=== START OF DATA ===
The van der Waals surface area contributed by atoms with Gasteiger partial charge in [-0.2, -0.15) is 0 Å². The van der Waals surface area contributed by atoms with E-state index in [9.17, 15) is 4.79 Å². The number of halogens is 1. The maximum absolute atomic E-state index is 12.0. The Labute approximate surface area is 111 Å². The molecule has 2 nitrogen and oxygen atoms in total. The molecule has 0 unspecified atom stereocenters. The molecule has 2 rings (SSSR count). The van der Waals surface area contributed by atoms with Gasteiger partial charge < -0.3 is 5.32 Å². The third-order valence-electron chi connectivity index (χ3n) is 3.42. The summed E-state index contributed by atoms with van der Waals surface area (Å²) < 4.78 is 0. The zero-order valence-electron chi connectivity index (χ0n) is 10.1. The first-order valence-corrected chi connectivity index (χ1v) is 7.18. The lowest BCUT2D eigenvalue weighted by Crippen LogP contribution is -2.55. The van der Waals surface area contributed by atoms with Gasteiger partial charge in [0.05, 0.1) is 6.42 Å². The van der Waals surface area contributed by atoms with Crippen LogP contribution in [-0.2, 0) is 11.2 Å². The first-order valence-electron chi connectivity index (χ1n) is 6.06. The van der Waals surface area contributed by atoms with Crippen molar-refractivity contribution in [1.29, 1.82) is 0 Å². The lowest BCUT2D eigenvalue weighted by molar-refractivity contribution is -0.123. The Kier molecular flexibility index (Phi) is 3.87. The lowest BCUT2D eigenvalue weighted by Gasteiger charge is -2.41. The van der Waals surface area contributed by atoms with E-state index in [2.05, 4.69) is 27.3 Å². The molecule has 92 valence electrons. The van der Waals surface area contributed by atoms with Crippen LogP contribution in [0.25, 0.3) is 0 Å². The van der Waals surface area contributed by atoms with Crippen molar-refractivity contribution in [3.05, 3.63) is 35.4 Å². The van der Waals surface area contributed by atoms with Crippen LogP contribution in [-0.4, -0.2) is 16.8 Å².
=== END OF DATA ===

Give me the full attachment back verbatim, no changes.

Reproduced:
The van der Waals surface area contributed by atoms with Gasteiger partial charge in [-0.2, -0.15) is 0 Å². The van der Waals surface area contributed by atoms with E-state index in [9.17, 15) is 4.79 Å². The number of halogens is 1. The maximum absolute atomic E-state index is 12.0. The Labute approximate surface area is 111 Å². The molecule has 2 nitrogen and oxygen atoms in total. The molecule has 0 unspecified atom stereocenters. The molecule has 2 rings (SSSR count). The van der Waals surface area contributed by atoms with Gasteiger partial charge < -0.3 is 5.32 Å². The third-order valence-electron chi connectivity index (χ3n) is 3.42. The summed E-state index contributed by atoms with van der Waals surface area (Å²) < 4.78 is 0. The zero-order valence-electron chi connectivity index (χ0n) is 10.1. The first-order valence-corrected chi connectivity index (χ1v) is 7.18. The lowest BCUT2D eigenvalue weighted by Crippen LogP contribution is -2.55. The van der Waals surface area contributed by atoms with Gasteiger partial charge in [0.05, 0.1) is 6.42 Å². The van der Waals surface area contributed by atoms with Crippen LogP contribution in [-0.2, 0) is 11.2 Å². The first-order valence-electron chi connectivity index (χ1n) is 6.06. The van der Waals surface area contributed by atoms with Crippen molar-refractivity contribution in [1.29, 1.82) is 0 Å². The lowest BCUT2D eigenvalue weighted by molar-refractivity contribution is -0.123. The Kier molecular flexibility index (Phi) is 3.87. The lowest BCUT2D eigenvalue weighted by Gasteiger charge is -2.41. The van der Waals surface area contributed by atoms with E-state index in [2.05, 4.69) is 27.3 Å². The molecule has 92 valence electrons. The van der Waals surface area contributed by atoms with Crippen LogP contribution in [0.25, 0.3) is 0 Å². The van der Waals surface area contributed by atoms with Crippen molar-refractivity contribution in [3.05, 3.63) is 35.4 Å². The van der Waals surface area contributed by atoms with Crippen LogP contribution in [-0.4, -0.2) is 16.8 Å².